A Word From The President
Our friends and colleagues on the ground in southeastern Nigeria recently recommended and pleaded for a program to assist young primary school students with computer literacy. For children in Nigerian primary schools ages 5-11 years, the existence of Tablets, IPods, and the like, remain a mystery much less their use. It is on behalf of children with this type of background that Action Africa, (in partnership with its Nigerian affiliate, African Action on Health & Education), has decided to embark on an aggressive computer appreciation and training program. The target population is the pre-high school children.
Why is this a significant move? It is well known that education in better developed parts of the world, has since embraced the technological age. In the forefront of this revolution is the electronic computer. It has a great potential to do much for education. In the U.S. as well as in most European countries and Asia, children under the age of 5 years are very conversant with Tablets, IPods, and other computer related gadgets. These are mini computers as they easily access applications for children for various types of teaching and learning tools. Computer literacy in the 21st century has become the most widespread language system for individuals to communicate locally and internationally.
The current Nigerian educational system which is being adopted by most Sub-Saharan African countries requires students who are preparing to enter high school to be computer literate so as to take their entrance examinations on computer based tests. Currently no formal primary education curriculum includes computer literacy in public schools.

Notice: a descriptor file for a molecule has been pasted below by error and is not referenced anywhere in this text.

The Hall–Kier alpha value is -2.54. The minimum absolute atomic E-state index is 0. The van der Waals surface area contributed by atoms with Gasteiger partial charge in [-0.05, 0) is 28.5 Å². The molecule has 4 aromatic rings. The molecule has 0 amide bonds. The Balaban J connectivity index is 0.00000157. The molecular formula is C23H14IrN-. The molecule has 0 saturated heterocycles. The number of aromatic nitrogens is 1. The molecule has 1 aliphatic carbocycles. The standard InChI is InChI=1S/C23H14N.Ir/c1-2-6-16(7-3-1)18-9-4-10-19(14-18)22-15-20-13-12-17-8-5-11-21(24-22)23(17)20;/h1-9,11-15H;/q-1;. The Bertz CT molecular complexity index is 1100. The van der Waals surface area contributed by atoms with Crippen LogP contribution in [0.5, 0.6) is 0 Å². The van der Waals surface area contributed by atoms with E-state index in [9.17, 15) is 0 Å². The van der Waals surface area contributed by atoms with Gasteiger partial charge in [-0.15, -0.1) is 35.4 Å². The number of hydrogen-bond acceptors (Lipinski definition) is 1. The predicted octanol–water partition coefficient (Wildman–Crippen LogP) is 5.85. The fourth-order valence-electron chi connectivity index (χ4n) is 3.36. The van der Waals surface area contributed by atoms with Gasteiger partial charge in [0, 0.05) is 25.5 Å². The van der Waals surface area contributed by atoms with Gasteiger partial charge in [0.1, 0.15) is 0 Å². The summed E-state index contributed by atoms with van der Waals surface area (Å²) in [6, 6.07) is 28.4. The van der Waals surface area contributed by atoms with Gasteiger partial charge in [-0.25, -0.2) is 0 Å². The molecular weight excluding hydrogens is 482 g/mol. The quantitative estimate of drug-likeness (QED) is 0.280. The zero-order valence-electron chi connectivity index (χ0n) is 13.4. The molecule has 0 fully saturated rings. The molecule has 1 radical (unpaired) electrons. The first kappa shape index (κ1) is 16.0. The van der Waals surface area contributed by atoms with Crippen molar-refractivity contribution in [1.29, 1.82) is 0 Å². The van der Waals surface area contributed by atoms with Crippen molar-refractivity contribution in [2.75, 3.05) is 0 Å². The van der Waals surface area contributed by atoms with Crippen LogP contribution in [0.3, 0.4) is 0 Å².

Enugu State is a state in southeastern Nigeria. Its capital is Enugu, from which the State created in 1991 derived its name. Enugu State had an estimated population of 3.8 million in 2012. The city of Enugu had an estimated population of 722,664 according to the disputed 2006 Nigerian census. We are dealing with much higher population numbers today. The total number of primary schools in the state is 1,186 with about 10% located in Enugu city and its environs. Currently four local schools have asked to partner with Action Africa and African Action on Health and Education in the initial implementation of this project in their region when funded.
The aim of the Action Africa program is to help pre–high school children to develop a basic understanding and knowledge of computers; to prepare them to have a competitive edge among their peers around the world; to open them up to what has quickly become the world’s most dynamic language system in our time. This is in line with Action Africa’s mission for sub-Saharan Africa: to provide children and families with the tools they need to prosper and become self-sufficient.
Please join this cause.Dr. Chris N. Egbulem